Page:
2.2 PROJECT: Design a Logo and Icon
Building on our sketched logo ideas, we’ll move our strongest designs onto the computer and produce a polished, vectorised version in Adobe Illustrator.
1.Introduction4 lessons, 16:46
2.Logos and Icons3 lessons, 38:46
3.Brand Typefaces 3 lessons, 36:18
4.Branding ‘Extras’: Color, Shape, and Graphics 3 lessons, 29:34
5.Brand Guidelines (Style Guides) 3 lessons, 30:56
6.Conclusion1 lesson, 02:20
2.2 PROJECT: Design a Logo and Icon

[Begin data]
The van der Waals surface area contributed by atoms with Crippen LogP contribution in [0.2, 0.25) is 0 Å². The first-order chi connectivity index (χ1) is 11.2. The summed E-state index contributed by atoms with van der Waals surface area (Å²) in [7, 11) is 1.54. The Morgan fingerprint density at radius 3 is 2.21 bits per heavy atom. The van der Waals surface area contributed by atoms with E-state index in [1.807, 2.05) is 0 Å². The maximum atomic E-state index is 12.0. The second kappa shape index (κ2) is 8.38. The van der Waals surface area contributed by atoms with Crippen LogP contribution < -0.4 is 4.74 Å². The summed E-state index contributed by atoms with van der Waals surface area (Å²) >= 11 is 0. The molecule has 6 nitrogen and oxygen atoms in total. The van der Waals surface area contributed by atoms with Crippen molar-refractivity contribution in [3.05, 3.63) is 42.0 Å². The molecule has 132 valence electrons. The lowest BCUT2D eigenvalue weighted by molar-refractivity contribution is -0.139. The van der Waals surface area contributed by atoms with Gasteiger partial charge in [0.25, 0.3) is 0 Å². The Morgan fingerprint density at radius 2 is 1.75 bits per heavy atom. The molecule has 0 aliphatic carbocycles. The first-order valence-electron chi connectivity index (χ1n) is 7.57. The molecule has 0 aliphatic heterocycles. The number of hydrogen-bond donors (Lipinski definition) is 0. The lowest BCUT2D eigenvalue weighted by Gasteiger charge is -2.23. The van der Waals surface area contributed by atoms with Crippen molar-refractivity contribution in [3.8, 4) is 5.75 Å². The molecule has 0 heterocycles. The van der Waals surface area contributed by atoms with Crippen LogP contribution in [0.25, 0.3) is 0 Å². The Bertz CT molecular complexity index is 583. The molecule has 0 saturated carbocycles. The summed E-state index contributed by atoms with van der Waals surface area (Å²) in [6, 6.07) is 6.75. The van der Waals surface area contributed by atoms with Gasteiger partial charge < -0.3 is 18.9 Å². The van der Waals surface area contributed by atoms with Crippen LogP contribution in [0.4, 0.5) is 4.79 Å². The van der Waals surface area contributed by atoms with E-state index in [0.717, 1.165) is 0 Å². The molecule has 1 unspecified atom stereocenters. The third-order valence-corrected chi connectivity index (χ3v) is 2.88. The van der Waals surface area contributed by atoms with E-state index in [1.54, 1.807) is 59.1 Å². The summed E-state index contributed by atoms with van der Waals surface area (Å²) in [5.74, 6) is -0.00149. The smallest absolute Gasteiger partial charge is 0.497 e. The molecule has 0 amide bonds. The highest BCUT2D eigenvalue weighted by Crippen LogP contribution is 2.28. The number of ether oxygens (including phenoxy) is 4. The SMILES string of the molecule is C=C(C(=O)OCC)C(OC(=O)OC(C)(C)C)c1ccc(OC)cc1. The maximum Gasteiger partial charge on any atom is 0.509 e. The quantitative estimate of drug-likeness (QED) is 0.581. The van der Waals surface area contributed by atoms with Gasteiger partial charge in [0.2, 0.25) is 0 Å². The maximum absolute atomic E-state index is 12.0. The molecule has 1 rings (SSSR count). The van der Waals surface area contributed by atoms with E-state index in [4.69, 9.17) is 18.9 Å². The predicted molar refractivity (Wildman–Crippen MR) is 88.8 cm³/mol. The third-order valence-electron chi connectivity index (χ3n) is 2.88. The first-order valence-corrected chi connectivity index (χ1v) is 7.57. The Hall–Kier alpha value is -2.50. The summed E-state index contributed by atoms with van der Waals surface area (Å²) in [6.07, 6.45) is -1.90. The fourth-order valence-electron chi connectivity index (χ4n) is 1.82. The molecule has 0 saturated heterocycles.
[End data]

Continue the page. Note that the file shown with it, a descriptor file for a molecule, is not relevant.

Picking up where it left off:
Okay guys, so in the previous lesson we looked at brainstorming some logo concepts for either the Buzz Studio brand or for a brand of your own. In this lesson, we're going to take the scan of either the Buzz sketch or your own sketched idea, and use them as a template for creating a vectorized version of your logo. It's really important that you vectorize your logo designs, as this is gonna make them scalable. It's no use handing over a raster logo file to a client. They're not going to be able to scale it up and down without compromising on the quality of the logo. I'd like you to first open up the scan of your sketch in Adobe Photoshop. So, go ahead and open it up in there now, pause the video, I'll be waiting for you. Great, so here we have the scan opened up in Photoshop. Before we begin to vectorize the logo, we first need to make sure that Illustrator is going to be able to pick up on all the minute details of your drawing. If you want to bring in some texture to your logo, and give it that really desirable vintage inspired look, this is going to be a really sensible thing to do. So first of all, let's duplicate the original background layer, just by dragging that layer down to the bottom of the Layers panel, and dropping it onto the new layer button. Okay, now we want to bring out much more of the contrast in this scan. So from the adjustment button down here, choose Levels. You want the white background to be brightened, so let's drag that slider like that. And you also want the dark tones of the sketch to be made much blacker. So you can drag the black and the midtone sliders like that, until you're happy with the balance. Great, so that's giving your sketch much more contrast, without getting rid of any of that lovely organic, patchy texture that you can see on the inside of the letters. We're done here, so head up to the File menu and go to Save As. And then choose JPEG from the list of options. And give it a filename like editedscan, and hit OK, perfect. Now I want you to leave Photoshop for now. So either minimize the window or exit the program. And then open up Adobe Illustrator, which is what we're going to use to vectorize our logo. Sp pause the video if you need to do that now. Okay, so with Illustrator open, let's go to create a new document. And then head up to the File menu and then go to Place. And then track down at your JPEG image of the sketch, the one which has got more contrast in it, and get that centered nicely onto the artboard. Great, okay, so let's expand the Layers panel first. For now, what I'd like you to do is just to lock that Layer 1 which has the JPEG image on it. Do that by just clicking in this space next to the eye icon, next to the layer's name. And then click on the create new layer button at the bottom of the panel. What we're going to do is trace around the shape of your logo and just pick up the general outline of the letters. So people have their different preferred ways of tracing In Illustrator. And you might have a preferred method yourself, but what I like to do is to use the arc tool. Which you can find just here in the tools panel if you click on the line segment tools pop up menu, there we are. Okay, get right in there. Zoom in to one side of your scan. And just click and drag, pulling that curve around the shape from point to point. Then you can switch the direct selection tool by hitting A on your keyboard. And get right in there and adjust those handles until the curve is just right. If you're using a drawing tablet, this is going to be a bit quicker and smoother to do, but you can still get this done really nicely just using your mouse. So continue around the letter. And begin each new curve from the endpoint of the previous curve, so you have one continuous line. I also find it quite useful to set the stroke color to a bright contrasting swatch. Let's try, say, a bright magenta. So you can see really clearly how that shape is looking. What I'd like you to do is just keep moving around the letters, tracing the outline, using the arc tool. And if you have any sections that are straight, switch up to the pen tool and connect these straight lines to the whole outline in just the same way. So pause the video while you get that job done and I'll see you back here really soon. Hi guys, so how was that? Have you traced your whole outline? This is the kind of thing you should be looking at when you're finished. You can switch off the visibility of the layer below so you can take a better look. Where you got these parts of the outline that are separate from the others, like the Z letter for example, drag your mouse to select all the lines that make up that outline. And either right-click if you're using a Windows computer, or Ctrl+click if you're on a Mac, like I am. And then choose Join. Or since all those lines are being joined together into one shape. So let's do that with the other sections, dragging across to select each outline and then choosing Join. Fabulous, okay, so you might have some curves that join with others and you can still see where that anchor point is sitting and it looks bit messy. So from the pencil tools pop out menu, over on the tools panel, pick out the smooth tool. And then just click and drag your mouse over any sections that are looking a bit bubbly, until you have this really lovely, perfect, smooth logo. Once that's all smoothed out, drag your mouse over all of the outlines and adjust the stroke color to none and the fill color to a solid black. Okay, so that's starting to look more like our original sketch. But the one thing that's letting it down is that it looks a bit too perfect and polished. What makes logos look modern, ironically, is actually a bit of vintage style texture and a bit of imperfection about them. It's going to give the logo a bit more character, and make it look more on trend. To do that, we need to bring in some of that original texture that we have in our sketch. So let's ignore this polished outline for now. Head back over to the Layers panel and lock Layer 2, and switch off the visibility of this layer as well. Then grab hold of Layer 1 and drag it down onto the new layer button to create a duplicate of the layer. Lock the copy of the layer that's sitting at the bottom of the pile. This is just gonna keep a version of your original JPEG image intact, in case we need to use it again, we might not. Then switch on the visibility of the second layer up, which has got a copy of your JPEG scan on it. Great, okay, so let's select the image with our mouse and then head up to the Window menu and choose Image Trace. In the image trace window, click on the down arrow that's next to Advanced to expand the window so that we can see all of our options. First of all, make sure that the Mode is set to Black and White and that the View is set to Tracing Result. Then if you click in the Preview box of the bottom corner of the window, Illustrator is gonna think about it. And then it's gonna show you a trace version of your sketch. So it might be a bit basic at first, but we can play around with the options to get it looking as close to the original result as much as possible. Slide the threshold slider to the right to pick up more of the detail of the image. And you might find the increasing paths, corners, and noise, is going to pick up even more of that detail. Make sure one more thing, that only fills is checked, not strokes. And also that snap curves to lines is also checked. So, have a play around, and once you get the result you want, remember we want to pick up more of the texture in the background of the image, not really the outline of the letters themselves. You can then head up to Objects on the top menu. And choose Image Trace and Expand. There we go, we've got a vectorized version of our scan that's ready to play with. Now I know what you're going to say, why on earth didn't we just do this in the first place and use this as the logo? Well, the image choice function is great, without a doubt it's really useful, but it's not going to produce the polished logo look that we're aiming for. It's fine for producing drafts and ideas, but it's not going to be as good as manually drawing the outlines of the logo. Just take my word for it. Okay, so what are we going to do with this trace logo? Let's get rid of this white background first of all. So right-click, or Ctrl+click if you're on a Mac, and choose Ungroup. Then select the white background and hit Delete on your keyboard. Then click anywhere on the black bulk of one of the letters, and delete. What you'll be left with is these minute traces of texture that are in white, and that's really the gold stuff that we're interested in. So get rid of the rest of that solid black. Then drag across, highlight all that texture, and switch the fill color from white to black. Perfect, okay, so we need to bring this texture back into our logo outline that we did earlier. So switch on the visibility of the top layer showing your outline. Then select both this top layer and the next layer down, which has your trace texture sitting on it. Go to the layers panel's drop down menu and choose Merge Selected. Then drag your mouse across one of the outlined areas of the logo, and with it, all the textured sections that are now sitting behind it. So right-click or Ctrl+click if you're on a Mac and choose Make Compound Path. And like magic, all that texture is going to be brought back into the logo. And it's looking really great. Repeat this process of each section, making a compound path, until your whole logo has a nice vintage style texture brought back into the vector. If you feel that some of the texture is looking a bit too much, you can double-click individual bits of texture, isolate them and delete them. And there we have it, a new complete logo, which has brought in all the hand done charm of your original sketch. But it's got that extra bit of polish that's going to make it look super professional. So what I've shown you here is how to vectorize your logos in Illustrator, and maintain some of the original charm of your sketch design. This is really important in logo design. Logos that are too polished, too perfect, kind of lack character and personality. There is a general trend in logo design now to make logos look more organic and a bit more hand done. You can even see this with something like the Google logo. It's phased out that crisp Serif font and come for something a bit more rounded, even a bit more childlike in form and style. So here you have your main logo. Great work, it's looking really fantastic. But there's something missing still. What is it? So do you remember when we talked about symbolism in logo design? Symbolism is a really important part of making logos memorable. Transforming them into pictograms, which get lodged in people's memories. This logo's looking lovely and it's got a strong shape and style that's going to make a great face for the brand. But we can add an iconic element to the design that's going to make the logo more symbolic. This iconic element can also be lifted from the main logo and used in isolation. Let's look at that Google example again and watch the last part of the video. Okay, do you see that? That multicolored G is Google's icon. It's lifted from the main logo design with the uppercase G and all the colors of the full logo. But its got a more symbolic, simple quality. It doesn't actually read Google but you look at and nonetheless, you see Google. So that's what we're going to do with our Buzz logo. Let's go back again to your sheet of sketched ideas from right at the beginning of the process. What symbolic elements can you pick out from there? Is there anything that would work seamlessly alongside a type-based logo? Is there anything that you think has really strong, memorable symbolism that communicates the name of the company without the need for text? For me, that's got to be this ultra-simple honeycomb graphic. It really is as simple and symbolic as you can get. One honeycomb shape isolated is recognizable enough to function on its own. It communicates the ethos of the studio, the busy working bees producing something creative and stylish. And it's very evocative of the name Buzz. What I would like you to do is either to take an idea from your own sketches to add something symbolic to your own logo design. And take that, vectorize it in the same way that we did for the main logo, and integrate it into your logo design in a creative way. Or you can do as I do and create the honeycomb icon alongside me and use the techniques that I do. So it's really up to you. Let's get started. Okay, so first let's do what we did before. Scan the sketch in, improve the contrast of the scanned image in Photoshop, and then place that edited JPEG into Illustrator. You can work with it in the same logo file that we've been using so far. Or, like I prefer, create a new fresh document for now and we can merge the two together later. Let's keep the sketch as a reference. You can do is we did earlier and set the sketch on a locked layer, and then use the pen tool to trace the edges. But for this sort of design, where it's very simple and geometric, we can create this using the shape tools available to us in Illustrator. Let's head over to the rectangle tools menu on the tools panel, and choose the polygon tool. Hold down Shift and draw a perfect polygon onto the artboard. Now, right-click if you're on a P.C. or Ctrl+click if, like me, you're on a Mac. And go to Transform and Rotate. Let's type in 90 degrees and then click OK. Is looking much more like that honeycomb shape now. Now let's set the fill to black. And let's open up the brush libraries menu and choose Artistic and Artistic Ink. Let's apply a one point stroke to the shape, set it to a black color, and choose Calligraphy 1 for the brush effect, which is this one here. Just to give it that slightly rougher, more hand done look, awesome. Okay, so here we have our icon. Now we want to look at ways of integrating this symbolic element into our main logo. I've had a play around with a few ideas here. So I've tried setting the type logo into the honeycomb shape as a background frame. I've played around with isolating the B in the shape, but I don't think this is quite clear enough. I like this idea of the trio of honeycomb shapes above the type, but I also sort of feel like it's got more of a pharmaceutical feel in this layout. And I think it's also a little bit lazy. It doesn't bring the two elements together in a very creative way. Now this design with the honeycomb set in the bowl of the B feels much more right to me. It's got more gravitas, it's most stylish, it just feels a lot stronger. So once I have the design that I like, I then copy and paste the design onto a new Illustrator paste board. And here I can start experimenting a bit with color. Now there are whole books on the influence of color on how audiences perceive brands, but that's for another course and another day. If you're looking for color inspiration for your own logos, it's best to take a look at the sort of colors that are used on logos in the same industry. Or even in logos that you just admire. For design studios, I tend to like bold color combinations that feel a bit in your face. They suggest creativity and a strong opinion, which I think kind of suits this field. So I've used a strong orange and black combination, which also has the benefit of looking a bit bee-like, without being the obvious yellow and black combination. Just having these two colors gives some more flexibility about how the logo can look. We can render the logo and just black for where we need it to be more simple. But we can also highlight the honeycomb in orange, or reverse the color way to give the logo a slightly softer feel. This last design might work really well across social media marketing, for example, because it has more of an open, friendly feel to it. Once you've decided on colors, your logo is ready to save. Isolate each colorway on its own artboard and save each one individually as an EPS file. This is going to make them really easy for others to use and scale, whatever software they're using. So there we have it, a simple straightforward process to designing a logo for your brand. Let's recap the steps. So first you need to get brainstorming. Use pencil and paper and sketch out lots of riff ideas. Some of a more type-based emphasis, and other ideas of a more symbolic angle. Secondly, identify your strongest type-based design and scan this into your computer. Use Photoshop to improve the contrast in the scan, making it ready for tracing. Next, place the edited scan into Illustrator and trace around the outlines of the design manually. Then you can use the image trace window on the compound path function to bring back in some of your original sketchy texture into the design. Then, take a look back at your sketches and identify a strong symbolic design that would work well as an icon on its own. Repeat the vectorization process. Then look at ways of integrating this icon into your original type logo design. You'll end up with both a main logo and a more flexible icon. That's really fantastic work this lesson, guys. For now, I want you to save all of your drafts and final vectorized logos. Put them into a project folder on your computer. We're going to come back to them a bit later in the course and look at absorbing them into a style guide for the whole brand. In the next lesson, we're going to move on to looking at how making choices about typefaces can make a really big impact on the personality of your brand. So stick around and I'll see you in just a moment.